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How the character of Abigail progressed in "The Crucible".

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HOW THE CHARACTER OF ABIGAIL PROGRESSED IN "THE CRUCIBLE" Abigail is the former mistress of John Proctor, and also the previous maid of the Proctor residence. Abigail is the niece of Revered Parris and attempted to practise witchcraft, only to be caught by her uncle. This lead to the arrival of several other characters to precede in the Salem witch trials, where Abigail and her friends act as witnesses. In the beginning of the play, she seems to be dishonest in admitting to witchcraft. When she talks to Parris, she attempts to use Tituba as a scapegoat. "But we never conjured spirits...She always sings her Barbados songs, and we dance." Abigail tells this to Parris to attempt to clear her name, as she and her friends are accused of witchcraft by the Reverend. She might be thinking that if she persuades her Uncle long enough, the civil blood between the two would make Parris believe that she is innocent, yet Parris is already concerned over the reputation she is getting from a remark that Elizabeth had supposedly made. "...she comes so rarely to church this year for she will not sit so close to something soiled..." This has one of the biggest in the opening Act as this sends a message to the audience of what Abigail's character is based around, and what she is truly like. ...read more.


It also appears that she tried to frame Elizabeth Proctor of witchcraft, by cleverly, yet deceivingly sticking a needle into her in the same position a needle was in Elizabeth's doll, acting as if Elizabeth's "poppet" was a voodoo doll. But this incident isn't seen, but only talked about by Cheever to Hale, Proctor and Elizabeth. "Like a struck beast...stuck two inches in the flesh of her belly, he draw a needle out." Abigail tries to become the victim here, by telling Reverend Parris that she is struck with a needle by the witchery of Elizabeth, and so they accuse Elizabeth of witchcraft. This affects the audience by showing that Abigail can be a guilt-free assassin, even eliminating people to get her desire. Miller probably did this to show she makes an impact, even when not in the scene. It would become apparent to the reader that Abigail has a gift of manipulating peoples minds and thoughts, twisting people around her finger, making them believe everything she says, even to the extent of making a court believe that Elizabeth is a witch. Miller writes Abigail to be mostly successful, but I think he made her like this to show off other characters with strong minds that do not fall for her lies. One such person is Proctor, who knows from experience that believing something that would be a lie that she says can bring destruction to your life. ...read more.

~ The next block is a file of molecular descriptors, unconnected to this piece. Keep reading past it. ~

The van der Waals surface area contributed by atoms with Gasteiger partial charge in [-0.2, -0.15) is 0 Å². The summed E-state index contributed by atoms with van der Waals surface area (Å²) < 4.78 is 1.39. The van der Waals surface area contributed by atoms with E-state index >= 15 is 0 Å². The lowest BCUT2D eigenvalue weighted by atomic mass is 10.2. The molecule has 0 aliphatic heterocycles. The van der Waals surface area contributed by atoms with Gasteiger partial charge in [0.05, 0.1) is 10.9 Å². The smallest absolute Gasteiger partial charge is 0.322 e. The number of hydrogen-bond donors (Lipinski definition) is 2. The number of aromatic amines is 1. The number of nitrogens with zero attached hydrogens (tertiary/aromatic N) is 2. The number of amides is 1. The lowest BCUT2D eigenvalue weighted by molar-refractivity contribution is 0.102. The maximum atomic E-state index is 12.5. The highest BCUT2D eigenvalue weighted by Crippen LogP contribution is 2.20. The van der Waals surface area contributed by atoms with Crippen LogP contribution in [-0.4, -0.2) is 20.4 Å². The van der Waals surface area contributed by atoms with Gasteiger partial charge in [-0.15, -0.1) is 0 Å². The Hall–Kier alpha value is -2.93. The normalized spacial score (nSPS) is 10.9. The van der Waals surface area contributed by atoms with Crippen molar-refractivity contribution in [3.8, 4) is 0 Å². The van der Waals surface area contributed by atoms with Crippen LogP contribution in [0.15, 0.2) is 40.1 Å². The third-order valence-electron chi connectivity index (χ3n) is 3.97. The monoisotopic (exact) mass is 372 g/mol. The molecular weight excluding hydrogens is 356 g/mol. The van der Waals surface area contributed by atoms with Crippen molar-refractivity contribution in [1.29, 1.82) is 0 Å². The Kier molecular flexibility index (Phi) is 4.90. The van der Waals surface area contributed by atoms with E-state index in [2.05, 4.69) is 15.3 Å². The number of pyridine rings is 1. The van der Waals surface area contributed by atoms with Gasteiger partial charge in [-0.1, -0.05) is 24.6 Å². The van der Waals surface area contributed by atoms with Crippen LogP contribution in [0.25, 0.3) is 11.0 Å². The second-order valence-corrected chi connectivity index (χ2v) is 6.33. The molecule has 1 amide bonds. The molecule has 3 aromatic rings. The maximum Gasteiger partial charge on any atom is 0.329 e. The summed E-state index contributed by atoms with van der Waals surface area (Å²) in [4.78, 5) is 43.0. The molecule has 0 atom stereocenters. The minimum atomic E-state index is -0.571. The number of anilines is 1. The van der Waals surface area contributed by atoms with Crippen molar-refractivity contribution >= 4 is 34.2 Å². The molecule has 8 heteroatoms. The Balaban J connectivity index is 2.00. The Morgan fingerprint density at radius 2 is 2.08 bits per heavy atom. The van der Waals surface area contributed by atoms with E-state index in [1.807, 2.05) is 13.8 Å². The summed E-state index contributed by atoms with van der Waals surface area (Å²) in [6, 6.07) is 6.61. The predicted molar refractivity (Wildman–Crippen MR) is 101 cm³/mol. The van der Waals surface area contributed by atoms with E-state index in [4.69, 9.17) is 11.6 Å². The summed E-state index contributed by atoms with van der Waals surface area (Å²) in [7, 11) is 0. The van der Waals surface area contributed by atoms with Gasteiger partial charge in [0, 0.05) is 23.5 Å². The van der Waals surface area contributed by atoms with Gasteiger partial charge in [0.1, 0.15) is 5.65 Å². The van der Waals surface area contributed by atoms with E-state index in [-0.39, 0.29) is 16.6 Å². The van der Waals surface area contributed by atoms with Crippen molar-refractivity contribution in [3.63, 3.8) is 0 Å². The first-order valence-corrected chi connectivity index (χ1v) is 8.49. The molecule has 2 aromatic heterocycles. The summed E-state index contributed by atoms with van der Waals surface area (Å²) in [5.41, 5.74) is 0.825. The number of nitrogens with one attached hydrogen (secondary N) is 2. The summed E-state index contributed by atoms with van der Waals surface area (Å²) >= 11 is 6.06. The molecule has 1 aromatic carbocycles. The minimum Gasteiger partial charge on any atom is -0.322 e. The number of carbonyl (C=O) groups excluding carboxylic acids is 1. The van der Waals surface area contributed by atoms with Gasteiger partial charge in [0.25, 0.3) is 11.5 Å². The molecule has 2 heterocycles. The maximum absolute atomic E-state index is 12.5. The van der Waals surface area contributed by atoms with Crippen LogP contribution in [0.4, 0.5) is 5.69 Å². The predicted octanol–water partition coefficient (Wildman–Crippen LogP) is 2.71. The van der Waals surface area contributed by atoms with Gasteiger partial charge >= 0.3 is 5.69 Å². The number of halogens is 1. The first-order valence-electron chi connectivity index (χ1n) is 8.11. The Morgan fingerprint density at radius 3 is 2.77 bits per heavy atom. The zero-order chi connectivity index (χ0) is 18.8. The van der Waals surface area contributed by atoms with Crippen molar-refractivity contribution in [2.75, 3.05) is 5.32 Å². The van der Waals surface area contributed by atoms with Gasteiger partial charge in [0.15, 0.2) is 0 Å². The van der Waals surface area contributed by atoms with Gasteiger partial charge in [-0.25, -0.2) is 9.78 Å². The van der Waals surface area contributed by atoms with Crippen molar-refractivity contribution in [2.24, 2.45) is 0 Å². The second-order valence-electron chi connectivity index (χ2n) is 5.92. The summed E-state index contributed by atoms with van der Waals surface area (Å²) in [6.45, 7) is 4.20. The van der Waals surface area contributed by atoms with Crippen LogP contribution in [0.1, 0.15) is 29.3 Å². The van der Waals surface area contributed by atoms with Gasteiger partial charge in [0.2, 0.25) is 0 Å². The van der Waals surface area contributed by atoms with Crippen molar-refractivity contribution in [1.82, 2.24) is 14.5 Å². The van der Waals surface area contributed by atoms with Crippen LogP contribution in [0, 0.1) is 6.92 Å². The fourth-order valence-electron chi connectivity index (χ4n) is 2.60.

I think he tries to compare Abigail's character with that of Proctor. In the beginning of the play, she was seen as the young innocent girl, whilst Proctor may have been seen, in many people's eyes as an old pervert, but by the end of the play, readers thought of Proctor as a sort of mortar, as he died for the cause of trying to save his family from Abigail. Meanwhile, some may have been disgusted at Abigail's behaviour at thought that she in the end was the real 'bad guy.' Miller also shows largely during the first Three Acts how her real character thinks she can get away with saying and doing anything she wanted to. The way he shows how she reacts to different people shows her real character, especially how she uses her 'power' of being the reverends niece to her advantage. She reacts to people in her age group, or people she is intellectually superior to in a more intimidating manor, whilst when she talks to people she has no power over, she speaks with the up most care and politeness. Much in the way that products are released when a material goes through a crucible, Abigail went through her own personal "crucible" slightly changed, in the sense that she learnt a valuable lesson; She can't get everything she wants all the time. But other than that, she isn't very much changed because she is still greedy, selfish, deceiving, convincing and sly, but above all else, unhappy right the way throughout the play. ...read more.

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